y the mid-to-late '70s, rock music came very close to becoming almost exclusively white, male, and sexist. The cross-dressing glitter acts that were so popular in the early '70s either metamorphosized into "real" men or were overrun by rock and roll's not-so-silent majority. They weren't the only ones forced to the sidelines, either. Whatever social progress had supposedly taken place since the onset of rock and roll had either vanished or was thrown into the dustbin. Unless you fit into the above category, you were forced to exist on the periphery of rock's newly accepted formula. This limitation disenfranchised a whole hell of a lot of people. Women, blacks, and gay men in particular were shunned, sometimes even openly mocked, by the lobotomized breed of macho rockers who dominated rock's turf, causing them to look elsewhere for a musical forum that would embrace them.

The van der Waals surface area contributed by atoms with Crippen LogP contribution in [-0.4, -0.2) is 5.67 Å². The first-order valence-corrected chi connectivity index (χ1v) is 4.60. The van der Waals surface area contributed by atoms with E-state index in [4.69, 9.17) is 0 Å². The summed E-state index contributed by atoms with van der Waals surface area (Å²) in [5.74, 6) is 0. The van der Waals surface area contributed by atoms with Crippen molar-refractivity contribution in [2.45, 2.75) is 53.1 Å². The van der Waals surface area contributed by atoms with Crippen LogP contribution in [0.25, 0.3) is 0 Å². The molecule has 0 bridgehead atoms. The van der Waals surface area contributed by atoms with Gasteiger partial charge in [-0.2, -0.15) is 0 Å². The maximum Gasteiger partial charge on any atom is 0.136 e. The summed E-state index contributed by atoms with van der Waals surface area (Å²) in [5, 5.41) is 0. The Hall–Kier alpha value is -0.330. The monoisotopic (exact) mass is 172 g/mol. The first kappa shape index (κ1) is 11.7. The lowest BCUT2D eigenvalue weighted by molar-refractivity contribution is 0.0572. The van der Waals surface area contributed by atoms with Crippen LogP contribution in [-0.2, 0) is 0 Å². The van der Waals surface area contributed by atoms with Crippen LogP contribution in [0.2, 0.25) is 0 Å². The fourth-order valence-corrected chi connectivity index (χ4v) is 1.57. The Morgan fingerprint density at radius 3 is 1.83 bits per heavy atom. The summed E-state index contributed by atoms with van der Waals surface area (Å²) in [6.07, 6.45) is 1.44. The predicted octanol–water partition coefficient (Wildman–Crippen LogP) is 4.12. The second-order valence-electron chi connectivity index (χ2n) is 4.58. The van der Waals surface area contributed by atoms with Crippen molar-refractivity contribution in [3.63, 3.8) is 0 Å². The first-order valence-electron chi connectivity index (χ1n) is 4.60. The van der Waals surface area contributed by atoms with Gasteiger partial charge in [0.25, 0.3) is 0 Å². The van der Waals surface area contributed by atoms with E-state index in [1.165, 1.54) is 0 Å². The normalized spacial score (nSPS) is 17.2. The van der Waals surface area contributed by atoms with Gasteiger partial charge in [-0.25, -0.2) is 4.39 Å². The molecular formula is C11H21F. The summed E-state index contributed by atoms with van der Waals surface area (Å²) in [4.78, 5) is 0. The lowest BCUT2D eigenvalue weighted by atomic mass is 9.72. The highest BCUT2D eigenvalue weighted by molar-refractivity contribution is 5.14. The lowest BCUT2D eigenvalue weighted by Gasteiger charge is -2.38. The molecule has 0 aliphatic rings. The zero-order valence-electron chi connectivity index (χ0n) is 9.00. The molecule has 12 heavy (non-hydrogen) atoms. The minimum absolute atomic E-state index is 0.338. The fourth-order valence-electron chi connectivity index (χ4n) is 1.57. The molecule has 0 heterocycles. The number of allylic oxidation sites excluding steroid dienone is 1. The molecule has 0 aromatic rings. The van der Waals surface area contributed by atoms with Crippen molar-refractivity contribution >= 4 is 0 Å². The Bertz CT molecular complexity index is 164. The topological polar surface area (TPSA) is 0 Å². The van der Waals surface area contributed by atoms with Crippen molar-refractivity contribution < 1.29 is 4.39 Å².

While this was happening, soul music was undergoing a significant change. The Philadelphia producers had modernized soul by applying a heavy rhythm and orchestrated production, and a few New York-based entrepreneurs saw fit to capitalize on the new sound. All in all, the atmosphere was perfect for escapist music that allowed city dwellers to forget about their troubles. Infrastructures were crumbling while economies were collapsing, making urbanites desperate to find a means of escapism. New York in particular became a breeding ground for the new style of dance music. Soon afterward, a busload of male European producers joined the convoy. As could be predicted, these foreign stylists had no clue as to the roots of America's indigenous music forms and no particular reason to care about them, either. Georgio Moroder (Donna Summer), Jacques Morali (the Village People), Michael Kunze (Silver Convention), and Eumir Deodato (himself, Kool and the Gang) took a one-from-column-A, one-from-column-B approach to producing their music, believing that they had invented a rock-and-roll soul hybrid. What they really did, though, was forcibly tear R&B and rock and roll up by the roots. By applying their own interpolated impressions of what American music was, they inadvertently created a monster. Thus, borne of ignorance and necessity, flowered a new, rootless brand of music that was destined to be known as disco.